Oct 29, 2012
As you would expect, Apple’s latest release of its operating system, iOS 6, has created a huge demand from mobile users. While most of the hubbub has been about the cool new features for the new iPhone 5, iOS 6 also adds over 200 new features for the older Apple devices such as the iPhone 4S, iPad and iPod Touch.
What I find interesting is practically all of these new features improve the browser and email functions that impact the data-side of network communications. What this means for users (both consumers and enterprise BYOD), among other things, is faster and easier updates to their apps, and easier copying of URLs and photos into an email, or posting them to Facebook. The result for data centers and networks is greater amounts of traffic – 24/7.
We’ve all heard about the product delays associated with supply-chain issues Apple faces with the iPhone 5. But service providers are also facing bandwidth challenges from smartphones that bring a broader user base and richer product features.
Service provider and enterprise data centers and networks are the real unsung heroes that enable these cool devices that enrich our lives. If nobody thinks about them, they are doing their jobs well. If they are top-of-mind, that usually means there is a problem due to an outage or slow performance. They seem to be caught in a continual battle of keeping up with new devices and applications that drive demand for their always limited resources.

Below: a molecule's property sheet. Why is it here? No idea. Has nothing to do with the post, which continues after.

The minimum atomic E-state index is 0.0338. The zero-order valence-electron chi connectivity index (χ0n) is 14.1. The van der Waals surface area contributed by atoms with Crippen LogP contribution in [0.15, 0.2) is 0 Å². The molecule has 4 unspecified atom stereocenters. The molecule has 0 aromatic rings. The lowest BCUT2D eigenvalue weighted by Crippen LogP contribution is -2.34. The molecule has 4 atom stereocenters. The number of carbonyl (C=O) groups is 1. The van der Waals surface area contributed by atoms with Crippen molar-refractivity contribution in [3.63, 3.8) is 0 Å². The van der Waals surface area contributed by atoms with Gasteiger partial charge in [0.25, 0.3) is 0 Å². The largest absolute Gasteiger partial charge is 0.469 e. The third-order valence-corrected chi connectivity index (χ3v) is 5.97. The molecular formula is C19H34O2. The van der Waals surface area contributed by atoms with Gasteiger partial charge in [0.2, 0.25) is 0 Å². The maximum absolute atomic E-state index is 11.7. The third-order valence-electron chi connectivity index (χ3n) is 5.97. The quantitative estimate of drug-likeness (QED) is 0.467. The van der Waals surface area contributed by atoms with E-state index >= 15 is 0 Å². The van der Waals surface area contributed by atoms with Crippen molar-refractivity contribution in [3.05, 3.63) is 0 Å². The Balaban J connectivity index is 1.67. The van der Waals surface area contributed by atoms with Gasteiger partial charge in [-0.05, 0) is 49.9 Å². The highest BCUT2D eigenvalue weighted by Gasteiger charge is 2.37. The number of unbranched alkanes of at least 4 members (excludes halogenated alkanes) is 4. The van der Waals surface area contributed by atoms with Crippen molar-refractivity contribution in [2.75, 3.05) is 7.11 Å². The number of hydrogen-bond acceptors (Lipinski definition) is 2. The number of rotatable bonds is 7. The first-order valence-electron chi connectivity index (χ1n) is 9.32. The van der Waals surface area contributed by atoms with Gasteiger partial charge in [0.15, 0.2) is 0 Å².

Having worked most of my career for companies that provide technologies to support data centers and networks, I have a strong appreciation for the work that goes on behind the scenes to help users have a great experience when they download a web application or remotely transfer a file. But my greatest pleasure is seeing the impact these beneficial technologies have on IT departments. It is the technology administrators and managers who get rewarded when everything is running smoothly, but get reamed when user complaints spike and things go wrong.
This is why I’m so jazzed to see the major advances going on in the networking industry. With the decoupling of networking software and hardware, with new architectures and systems that are leveraging virtualization and new Software Defined Networking (SDN), it is truly an exciting time to be in the industry.
Who knows, some day, IT infrastructure might be as hip as the cool user devices we find so enamoring.
Image source: flickr (Sean MacEntee)